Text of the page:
‘If you want to change city hall, then you have to be in city hall’: Cogdal sworn in as Hannibal City Clerk

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Melissa Cogdal, left, is sworn in as Hannibal City Clerk by Mayor Pro Tem Mike Dobson at the Hannibal City Council meeting on Wednesday. | Megan Duncan

HANNIBAL, Mo. — The Hannibal City Council voted unanimously on Wednesday to appoint Melissa Cogdal as the Hannibal City Clerk, replacing Angel Zerbonia.

The council unanimously voted last month not to retain Zerbonia after an investigation for a hostile work environment. Cogdal has served as the deputy city clerk since June 2022. She took on the city clerk’s duties in November when Zerbonia went on paid administrative leave.

Cogdal wishes the transition came under better circumstances.

“The clerk’s office has taken a hard hit in the last year. It’s unfortunate because the group of people who work here are the best,” she said. “All of us have a heart of service for the community, and that’s why you work for the city, not for the money.”

From fighting the city for safe water practices to winning a seat on Hannibal City Council, Cogdal’s journey to city hall was an unexpected path.

The city notified residents of ammonia, or chloramines, in Hannibal’s drinking water in 2015. Chloramines would meet federal standards related to disinfection byproducts (DBPs), which the Hannibal Board of Public Works had been in violation of since 2012.

Chloramines in the drinking water raised Cogdal’s concern for her 10-year-old nephew, Christian. Cogdal was raising Christian after he lost his mom to kidney disease — and he had precursors for that as well.

Christian’s doctor urged Cogdal to speak with the Hannibal Board of Public Works about what the chloramine levels were in the water.

“He said a lot of it depended on the level of chloramines in the water. We also got to talking about the old pipes in the city and how my water always smelled like straight chlorine,” she said.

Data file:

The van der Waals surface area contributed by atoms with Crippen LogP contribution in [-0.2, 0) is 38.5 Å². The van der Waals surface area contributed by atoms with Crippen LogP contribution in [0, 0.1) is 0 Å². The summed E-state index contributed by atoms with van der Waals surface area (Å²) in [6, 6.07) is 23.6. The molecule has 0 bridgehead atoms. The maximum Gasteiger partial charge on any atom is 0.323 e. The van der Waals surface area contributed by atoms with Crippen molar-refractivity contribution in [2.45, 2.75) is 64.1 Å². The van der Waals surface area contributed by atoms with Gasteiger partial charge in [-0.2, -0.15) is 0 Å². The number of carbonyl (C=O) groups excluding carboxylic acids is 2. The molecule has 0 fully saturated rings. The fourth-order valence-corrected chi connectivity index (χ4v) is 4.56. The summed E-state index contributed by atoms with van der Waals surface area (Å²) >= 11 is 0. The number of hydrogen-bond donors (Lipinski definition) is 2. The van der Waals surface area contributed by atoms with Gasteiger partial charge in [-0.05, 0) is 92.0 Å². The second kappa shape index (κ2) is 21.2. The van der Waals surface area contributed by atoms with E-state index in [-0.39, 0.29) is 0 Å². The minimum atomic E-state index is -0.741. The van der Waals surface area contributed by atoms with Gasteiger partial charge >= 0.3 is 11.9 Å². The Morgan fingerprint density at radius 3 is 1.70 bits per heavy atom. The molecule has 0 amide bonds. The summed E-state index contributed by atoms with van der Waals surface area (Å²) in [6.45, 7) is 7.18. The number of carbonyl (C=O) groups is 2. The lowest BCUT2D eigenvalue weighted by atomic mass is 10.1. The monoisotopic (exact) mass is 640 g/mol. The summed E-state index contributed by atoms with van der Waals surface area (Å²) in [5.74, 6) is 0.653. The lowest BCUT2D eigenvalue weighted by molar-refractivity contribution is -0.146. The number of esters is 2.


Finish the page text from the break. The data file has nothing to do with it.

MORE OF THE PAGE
Upon inquiring, Cogdal received no answers from the Hannibal Board of Public Works.

“They kept telling me to contact my doctor. I told them that my doctor recommended I ask them,” she said. “So I went to a couple of meetings and started listening. I didn’t like what I was hearing.” 

Cogdal did research and learned she could stand against the water policy. In her stance, she formed a few important partnerships.

She first met Kellie Cookson, founder of the public group Hannibal 2 Oppose Chloramines, at a water meeting held at the American Legion.

Cookson also was appointed to the Hannibal Board of Public Works on Wednesday night.

“Kellie was very good at dealing with the notices and violations we were getting because of the water,” Cogdal said. “I was smart on the political side. I knew we could stop it if I could get the council to approve a resolution to do so. I knew if the council wasn’t willing to do it, we could form a petition and we could do it that way.”

Without support from the city council, Cookson and Cogdal formed a petition. They also enlisted the help of Erin Brockovich, who fought for safe wastewater practices against the energy corporation Pacific Gas and Electric Company (PG&E) in 1996. She inspired the 2000 movie “Erin Brockovich.”

Not only did Brockovich come to Hannibal, but her assistant Bob Bowcock made himself available whenever they needed him.

Brochovich wrote about Cogdal and Cookson in “Superman’s Not Coming: Our National Water Crisis and What We the People Can Do about It,” a book she released in 2020.

Cogdal said many doubted she and Cookson could win the water war, but they knew better.

“We formed the petition and got the signatures in record time,” she said. “Everything they said we couldn’t do, we were like ‘Hold up!’”

Cogdal and Cookson’s initiative to ban ammonia in Hannibal’s drinking water was approved in 2017. In 2020, Hannibal went live with the new system, a granular activated carbon system. 

“We got the whole new system with brand new tanks, and we are on that system to this day,” she said. “The system is one of the best you can buy. Our water quality is amazing.”

Cogdal recalled how some of pushback along the way guided her to where she is now. 

On the Fourth of July in 2016, Cogdal and Cookson’s table on stopping ammonia in the water was removed from Central Park.

“We moved our banners and everything right in front of the step at city hall. Then we hung our banner off of city hall that said ‘No ammonia,’” Cogdal said.

Former Hannibal Councilman Kevin Knickerbocker noticed her tenacity. He told Cogdal of his plan to resign from council and suggested she run. The City Council chose Cogdal to finish Knickerbocker’s term in 2016. She later won the race for the 3rd Ward seat and became the first woman council member in more than a decade. 

Cogdal served on Hannibal City Council until 2021. She was replaced by current Councilman Stephan Franke.

“You never know what your path is going to be. I never saw this coming, but if you want to change city hall, then you have to be in city hall,” she said. “It was a lot of hard work, determination and good old fashioned footwork, which is exactly how I have survived here since November. Every test that has come before me, I have had to just do research and find the answers.”

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